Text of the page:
The subjects’ ability to perform ADL was investigated using the Barthel Index.17,18 The mean pre-treatment Barthel Index was 62.6 ± 31.6 (0–100) in group B and 60.7 ± 27.6 (0–100) in group A (P > 0.05). The post-treatment discharge-to-home eligibility rates of groups B and A were 29.4% and 46.7%, respectively (P > 0.05). The mean Barthel Index at the final follow-up was 68.1 ± 29.8 (0–100) in group B and 70.2 ± 24.9 (0–100) in group A. It did not change significantly after treatment in group B, but it significantly improved after treatment in group A (P < 0.05) (Figure 3).
Differences Between Groups B and A
Age, the affected vertebral level, the Tokuhashi score (general condition, the number of vertebral metastases, and the total score), and the paralysis grade distribution (according to the ASIA classification) differed significantly between groups A and B (Table 5). The mean age of the patients treated for lung cancer derived metastatic spine tumors increased after 2006, and the general condition of the patients worsened, but the severity of their paralysis decreased, and the number of patients without paralysis increased.
Regarding the treatment outcomes, the mean duration of the post-treatment survival period was 5.1 and 9.3 months in groups B and A, respectively, that is, significantly longer survival was seen in group A (P < 0.05). The post-treatment discharge-to-home eligibility rate did not differ significantly between the groups, but the Barthel Index improved significantly after treatment in group A (P < 0.05).
The treatments for metastatic spine tumors have changed over recent years with advances in the treatment of primary cancer. In addition, the general approach to the treatment of spinal metastasis has also changed with numerous hospital departments being involved in the provision of active multidisciplinary treatment, that is, the care provided to such patients is not a simple task that only involves the department in charge of treating the primary cancer; instead, various departments cooperate to provide treatment.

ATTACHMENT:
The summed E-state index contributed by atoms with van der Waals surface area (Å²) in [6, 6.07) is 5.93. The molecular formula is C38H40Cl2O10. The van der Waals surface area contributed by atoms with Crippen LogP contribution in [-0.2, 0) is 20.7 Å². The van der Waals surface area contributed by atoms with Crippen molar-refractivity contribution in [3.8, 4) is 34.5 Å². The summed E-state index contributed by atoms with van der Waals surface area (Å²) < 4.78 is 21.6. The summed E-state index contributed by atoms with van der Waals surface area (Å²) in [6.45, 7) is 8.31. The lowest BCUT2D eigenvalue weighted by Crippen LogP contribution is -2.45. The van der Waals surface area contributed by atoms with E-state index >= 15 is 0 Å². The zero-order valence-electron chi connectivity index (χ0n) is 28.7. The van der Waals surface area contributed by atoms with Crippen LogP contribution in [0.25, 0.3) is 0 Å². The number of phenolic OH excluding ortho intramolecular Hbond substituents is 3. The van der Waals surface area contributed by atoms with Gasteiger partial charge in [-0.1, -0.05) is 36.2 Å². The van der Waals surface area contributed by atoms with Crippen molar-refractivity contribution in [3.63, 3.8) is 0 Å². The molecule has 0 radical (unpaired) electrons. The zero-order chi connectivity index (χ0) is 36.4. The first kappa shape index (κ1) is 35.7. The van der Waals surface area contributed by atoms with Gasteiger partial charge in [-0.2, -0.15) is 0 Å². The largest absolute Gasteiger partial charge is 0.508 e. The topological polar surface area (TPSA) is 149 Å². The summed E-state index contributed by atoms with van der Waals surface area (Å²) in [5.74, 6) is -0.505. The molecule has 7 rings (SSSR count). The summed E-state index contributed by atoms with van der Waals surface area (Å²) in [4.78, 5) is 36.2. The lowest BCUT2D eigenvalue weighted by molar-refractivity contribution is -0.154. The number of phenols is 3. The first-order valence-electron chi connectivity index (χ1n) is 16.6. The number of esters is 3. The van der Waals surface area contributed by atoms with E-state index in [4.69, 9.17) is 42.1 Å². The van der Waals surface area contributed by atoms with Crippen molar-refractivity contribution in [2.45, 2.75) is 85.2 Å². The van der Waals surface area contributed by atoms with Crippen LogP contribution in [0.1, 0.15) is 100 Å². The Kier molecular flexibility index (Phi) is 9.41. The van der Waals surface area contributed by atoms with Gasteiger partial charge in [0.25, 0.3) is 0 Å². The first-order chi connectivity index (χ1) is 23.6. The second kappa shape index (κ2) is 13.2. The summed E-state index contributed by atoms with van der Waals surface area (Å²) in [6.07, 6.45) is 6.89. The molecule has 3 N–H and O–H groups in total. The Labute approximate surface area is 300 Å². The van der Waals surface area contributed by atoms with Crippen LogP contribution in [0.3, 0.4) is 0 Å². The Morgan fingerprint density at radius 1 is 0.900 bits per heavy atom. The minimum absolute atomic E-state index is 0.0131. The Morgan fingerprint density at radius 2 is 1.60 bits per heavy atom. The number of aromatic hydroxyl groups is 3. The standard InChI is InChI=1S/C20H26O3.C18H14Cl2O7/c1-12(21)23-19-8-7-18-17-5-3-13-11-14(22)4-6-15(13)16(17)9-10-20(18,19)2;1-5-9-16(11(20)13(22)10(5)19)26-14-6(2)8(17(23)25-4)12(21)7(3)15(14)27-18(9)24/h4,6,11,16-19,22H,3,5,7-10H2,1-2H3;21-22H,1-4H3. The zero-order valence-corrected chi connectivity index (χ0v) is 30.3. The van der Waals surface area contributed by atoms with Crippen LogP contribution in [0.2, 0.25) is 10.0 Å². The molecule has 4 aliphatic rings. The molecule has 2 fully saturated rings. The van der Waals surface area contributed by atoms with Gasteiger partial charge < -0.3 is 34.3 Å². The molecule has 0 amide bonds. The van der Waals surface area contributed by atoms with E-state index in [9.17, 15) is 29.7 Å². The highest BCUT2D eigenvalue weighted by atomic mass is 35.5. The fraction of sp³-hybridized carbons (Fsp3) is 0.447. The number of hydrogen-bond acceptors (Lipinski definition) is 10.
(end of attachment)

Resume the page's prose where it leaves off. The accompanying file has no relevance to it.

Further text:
Accordingly, the treatment outcomes of patients with lung cancer derived metastatic spine tumors should not simply be investigated based on surgical outcomes; rather, the details of the treatments, including conservative treatments, provided by various hospital departments should be investigated. Thus, we compared the treatment outcomes of multidisciplinary treatment, including conservative treatment, with those obtained using the previous approach.
The characteristics of patients who are treated for lung cancer derived metastatic spine tumors have also changed markedly. Specifically, the mean age of these patients has risen, the number of patients with cervical spine tumors has decreased (for an unknown reason), the indications for such treatment now include patients with poor general health, and the number of affected vertebrae has increased. Regarding the grade of paralysis, treatment can now be initiated earlier, that is, when the patient's paralysis is mild or upon the discovery of spinal metastasis, which has markedly changed the paralysis grade distribution of patients with lung cancer derived metastatic spine tumors.
The prognosis of metastatic spine tumors varies depending on the type of tumor. In some types of cancer (but not in others), the average survival period for patients with metastatic spine tumors has increased due to advances in treatment. For example, the survival period for patients with lung cancer derived metastatic spine tumors has improved,9 but the median survival period of patients with pulmonary adenocarcinoma-derived metastatic spine tumors was reported to be 3.5 or 5.2 months in recent studies.4,5